Then again, my client didn’t choose this song because he was interested in the lyrics.  It’s a summertime song, and he’s really looking forward to summertime.  So do I leave the lyrics alone and focus on the music?  We’ve been working on rewriting songs, so maybe he could change the lyrics to suit himself.  But he doesn’t always enjoy that process, usually just preferring songs in their original form.

In the end, what I decided to do was just to sing the song with him, then talked a bit about the lyrics.  Just as I thought, he was more interested in the feel of the song rather than the message.  And I admit, it is a fun song.  My problem is that I sometimes just think too much about the words.  This is not a song I’d want to sing or listen to outside of sessions, but as long as my client is getting something out of it, that’s a good thing.  Thanks for reading!


PS: Here’s the full video for the song in case you’re interested:

Music and Misery

Posted: January 6, 2011 in Lyric Analysis

What came first, the music or the misery? People worry about kids playing with guns, or watching violent videos, that some sort of culture of violence will take them over. Nobody worries about kids listening to thousands, literally thousands of songs about heartbreak, rejection, pain, misery and loss. Did I listen to pop music because I was miserable? Or was I miserable because I listened to pop music? – Rob Fleming, High Fidelity (2000)

I love High Fidelity.  The book AND the movie.  It’s extremely an extremely insightful look into the human (particularly male) psyche.  And it’s mixed with a love of music, which I can relate to.  This quote sticks out to me as a musician, particularly as one who is often asked to learn new songs for sessions.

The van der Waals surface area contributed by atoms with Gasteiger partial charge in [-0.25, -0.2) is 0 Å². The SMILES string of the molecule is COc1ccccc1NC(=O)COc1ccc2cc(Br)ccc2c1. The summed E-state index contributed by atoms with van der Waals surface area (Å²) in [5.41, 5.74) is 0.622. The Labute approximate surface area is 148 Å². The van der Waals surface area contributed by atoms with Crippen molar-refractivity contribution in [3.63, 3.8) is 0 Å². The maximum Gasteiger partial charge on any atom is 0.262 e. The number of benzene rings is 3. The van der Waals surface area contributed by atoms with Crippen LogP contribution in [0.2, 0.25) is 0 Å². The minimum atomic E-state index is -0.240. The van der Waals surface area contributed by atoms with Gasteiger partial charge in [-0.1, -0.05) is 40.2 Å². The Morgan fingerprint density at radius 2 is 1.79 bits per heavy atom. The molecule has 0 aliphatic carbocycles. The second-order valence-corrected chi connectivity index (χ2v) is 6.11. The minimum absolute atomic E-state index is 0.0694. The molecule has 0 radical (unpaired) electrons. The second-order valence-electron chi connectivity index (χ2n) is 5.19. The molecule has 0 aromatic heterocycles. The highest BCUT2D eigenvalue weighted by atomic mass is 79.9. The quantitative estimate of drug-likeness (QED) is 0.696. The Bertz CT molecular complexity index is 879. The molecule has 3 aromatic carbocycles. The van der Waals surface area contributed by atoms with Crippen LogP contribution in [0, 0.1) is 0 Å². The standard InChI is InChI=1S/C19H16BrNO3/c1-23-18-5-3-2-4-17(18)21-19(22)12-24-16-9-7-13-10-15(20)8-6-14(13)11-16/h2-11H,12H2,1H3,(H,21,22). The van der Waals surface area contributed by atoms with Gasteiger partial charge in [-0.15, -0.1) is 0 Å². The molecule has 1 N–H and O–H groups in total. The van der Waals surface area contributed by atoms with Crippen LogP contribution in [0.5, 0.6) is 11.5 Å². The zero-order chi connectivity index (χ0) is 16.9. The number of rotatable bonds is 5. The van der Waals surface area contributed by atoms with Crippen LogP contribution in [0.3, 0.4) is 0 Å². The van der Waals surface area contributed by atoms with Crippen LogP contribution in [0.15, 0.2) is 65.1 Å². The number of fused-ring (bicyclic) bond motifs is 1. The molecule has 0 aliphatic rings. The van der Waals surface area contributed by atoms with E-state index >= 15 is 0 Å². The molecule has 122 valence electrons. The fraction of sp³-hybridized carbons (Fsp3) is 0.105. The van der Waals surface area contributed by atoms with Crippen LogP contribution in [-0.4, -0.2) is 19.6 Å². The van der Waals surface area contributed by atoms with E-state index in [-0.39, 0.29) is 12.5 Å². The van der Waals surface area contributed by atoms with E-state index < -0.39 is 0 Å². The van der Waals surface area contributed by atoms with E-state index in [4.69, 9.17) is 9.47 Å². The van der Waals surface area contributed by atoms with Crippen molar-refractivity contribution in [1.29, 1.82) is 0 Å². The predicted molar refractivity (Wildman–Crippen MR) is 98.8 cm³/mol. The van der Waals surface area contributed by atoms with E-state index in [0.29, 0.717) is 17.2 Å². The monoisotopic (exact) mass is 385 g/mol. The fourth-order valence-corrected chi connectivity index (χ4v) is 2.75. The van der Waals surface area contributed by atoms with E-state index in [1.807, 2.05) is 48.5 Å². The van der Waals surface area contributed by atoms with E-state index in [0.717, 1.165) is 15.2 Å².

One of my clients asked me to bring in some Tom Jones to sing for our next session.  I suggested It’s Not Unusual (which was the only Tom Jones song I could think of off the top of my head), and he said that would be OK, but then started to try to remember another song called Delilah.

As I was looking these two songs up, I found that they’re both pretty depressing.  For It’s Not Unusual, the lyrics seem kind of disconnected from the joyful horn driven Vegas background music.  Take the first lines:

It’s not unusual to be loved by anyone
It’s not unusual to have fun with anyone
But when I see you hanging about with anyone
It’s not unusual to see me cry, and I wanna die

My most enduring memory of the song is seeing Tom Jones perform it while Martians are blowing up Vegas.  However, the music is more about a man who wants a woman that he can’t have.  There’s still some hope there, but still, pretty miserable lyrically.

And then there’s Delilah.  A snippet for you:

At break of day when that man drove away I was waiting
I crossed the street to her house and she opened the door
She stood there laughing
I felt the knife in my hand, and she laughed no more

OK, so this one is about a man who kills an adulterous woman.  Who knew that Tom Jones was such an advocate of violence?

I guess my point is that music has the ability to be really emotional.  You have to be prepared for some lyrical power at all times, even if it is from Tom Jones.  In knowing my client, I don’t think there’s any particular reason to choose those songs other than he just likes them (no girl troubles that I know about).  I doubt I’ll be taking in Delilah to sing with my client, but I will be prepared to talk with him about it if he wants to.

So, in summary, High Fidelity is a better movie than Mars Attacks, but Mars Attacks has Tom Jones.  Go figure.  Thanks for reading.


Lyric Analysis: Crazy Train

Posted: November 16, 2010 in Lyric Analysis